Thomas and Alex are two friends from Lethbridge, Alberta who have travelled together to places such as Stockholm, Helsinki, Berlin, and even Fort Macleod. They enjoy tasteful music, guitar playing, cycling, and a good home-cooked breakfast. Thomas holds a degree in Environmental Science, and is currently working on his MSc in Geography at McGill University. Alex holds a degree in Political Science and is currently considering law school.
We at Bikes Without Borders have a trusted partnership with We-Care.com.
Of course you would, and We-Care.com lets you do that. Just visit the Online Mall, use a coupon or a link to a merchant’s site, and shop on their site as you normally would — a percentage is automatically donated to Bikes Without Borders. Better yet, install the We-Care Reminder for Internet Explorer or Firefox. With the Reminder, your donations will count (even if you forget to visit the Online Mall). | Learn more about the Reminder.
Your purchase through this site helps us use bikes as tools for development in marginalized communities. We serve marginalized communities in both the developing and developed worlds where bikes and bike-related solutions can have a significant, positive impact on community development. Communities such as rural farmers in impoverished communities in South America, marginalized youth in North America, and communities in Africa with high incidences of HIV/AIDS.
We believe in the bicycle as a means of increasing access to vital health services, economic prosperity, educational empowerment and independence.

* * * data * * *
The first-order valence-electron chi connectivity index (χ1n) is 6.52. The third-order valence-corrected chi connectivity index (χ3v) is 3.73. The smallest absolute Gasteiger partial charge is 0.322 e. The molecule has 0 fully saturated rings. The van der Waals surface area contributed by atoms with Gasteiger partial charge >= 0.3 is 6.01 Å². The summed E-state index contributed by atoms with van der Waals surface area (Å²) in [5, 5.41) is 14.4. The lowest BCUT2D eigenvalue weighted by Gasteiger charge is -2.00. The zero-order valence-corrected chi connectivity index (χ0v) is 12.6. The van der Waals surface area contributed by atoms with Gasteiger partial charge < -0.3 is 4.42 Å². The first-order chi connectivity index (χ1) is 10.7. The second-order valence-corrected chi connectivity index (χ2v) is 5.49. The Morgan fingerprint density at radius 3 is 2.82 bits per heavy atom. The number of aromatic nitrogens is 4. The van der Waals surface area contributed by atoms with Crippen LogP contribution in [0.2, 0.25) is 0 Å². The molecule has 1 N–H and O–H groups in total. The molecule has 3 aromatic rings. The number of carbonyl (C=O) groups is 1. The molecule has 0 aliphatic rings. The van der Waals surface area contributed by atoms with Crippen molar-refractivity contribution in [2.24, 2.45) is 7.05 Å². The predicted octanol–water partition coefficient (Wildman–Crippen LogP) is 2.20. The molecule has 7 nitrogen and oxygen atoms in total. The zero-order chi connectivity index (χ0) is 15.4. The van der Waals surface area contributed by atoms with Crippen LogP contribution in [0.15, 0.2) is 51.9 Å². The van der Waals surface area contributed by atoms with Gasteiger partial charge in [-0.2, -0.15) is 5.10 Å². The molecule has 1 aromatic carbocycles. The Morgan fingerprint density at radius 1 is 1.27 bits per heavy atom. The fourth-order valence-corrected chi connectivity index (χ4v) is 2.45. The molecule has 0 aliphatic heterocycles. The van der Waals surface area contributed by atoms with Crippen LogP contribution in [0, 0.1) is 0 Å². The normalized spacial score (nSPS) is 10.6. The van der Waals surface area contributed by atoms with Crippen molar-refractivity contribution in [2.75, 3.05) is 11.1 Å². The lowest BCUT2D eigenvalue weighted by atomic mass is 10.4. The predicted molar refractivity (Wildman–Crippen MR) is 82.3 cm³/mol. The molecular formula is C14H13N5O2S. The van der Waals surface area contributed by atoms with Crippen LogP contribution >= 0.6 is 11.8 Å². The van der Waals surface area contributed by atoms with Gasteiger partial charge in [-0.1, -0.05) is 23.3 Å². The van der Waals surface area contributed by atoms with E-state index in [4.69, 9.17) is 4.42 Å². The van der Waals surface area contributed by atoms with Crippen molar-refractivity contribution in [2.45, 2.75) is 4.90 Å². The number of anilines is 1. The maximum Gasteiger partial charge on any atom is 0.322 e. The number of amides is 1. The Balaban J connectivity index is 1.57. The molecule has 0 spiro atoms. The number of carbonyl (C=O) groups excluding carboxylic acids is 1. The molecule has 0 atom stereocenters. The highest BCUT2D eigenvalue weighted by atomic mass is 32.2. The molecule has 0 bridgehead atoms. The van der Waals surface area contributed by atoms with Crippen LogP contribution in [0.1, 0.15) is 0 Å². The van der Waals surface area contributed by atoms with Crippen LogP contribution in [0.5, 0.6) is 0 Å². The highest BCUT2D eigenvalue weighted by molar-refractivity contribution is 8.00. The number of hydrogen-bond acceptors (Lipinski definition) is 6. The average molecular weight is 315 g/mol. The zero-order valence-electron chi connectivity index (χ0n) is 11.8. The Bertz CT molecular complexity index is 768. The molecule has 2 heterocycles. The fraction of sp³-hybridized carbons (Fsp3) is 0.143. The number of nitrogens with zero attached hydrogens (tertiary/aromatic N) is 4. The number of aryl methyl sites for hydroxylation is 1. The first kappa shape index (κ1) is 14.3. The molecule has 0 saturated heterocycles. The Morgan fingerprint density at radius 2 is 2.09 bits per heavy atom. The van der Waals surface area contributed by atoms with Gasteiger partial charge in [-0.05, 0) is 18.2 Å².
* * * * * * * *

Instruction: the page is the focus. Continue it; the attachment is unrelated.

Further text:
Around the world, one woman dies every minute during childbirth, yet almost all of these deaths are preventable. Malawi has one of the highest maternal death rates in the world.
In 2001, the UN set a goal to decrease maternal mortality by 75% by 2015, but it is nowhere near meeting that target.
Our Phase 2 in Malawi, will support Community Healthcare Volunteer Workers delivering vital health services. We will have an increased focus to address issues of maternal health, providing them with new bikes and providing community health organizations with bike ambulances (which CHWs can sign out and use as needed).
“In a country where a staggering number of women die in child birth, the BBC’s Karen Allen discovers one Malawian village where a novel solution – a bicycle ambulance – has apparently helped to wipe out the problem.” – BBC news
How you can be part of the solution:
1. Spread the word - tell your friends about the issues and the project so that there is more awareness in different communities and professional fields.
2. Brainstorm ideas - discuss possible solutions and share your ideas with friends, family & coworkers. Sharing knowledge helps start meaningful discussions in the community
3. Volunteer and attend BWB events - to be a part of something meaningful and meet like-minded people from different fields. Every volunteer makes a huge difference.
4. Donate, because funds are always needed - a replacement set of tires for a Community Health Worker in Malawi costs $50, a new bike for a CHW is $150, and a bike ambulance (wheeled stretcher that attaches to a bike) for a community in Malawi is $450
To know more about the Pedal Powered Hope Project visit http://bikeswithoutborders.org/international-programs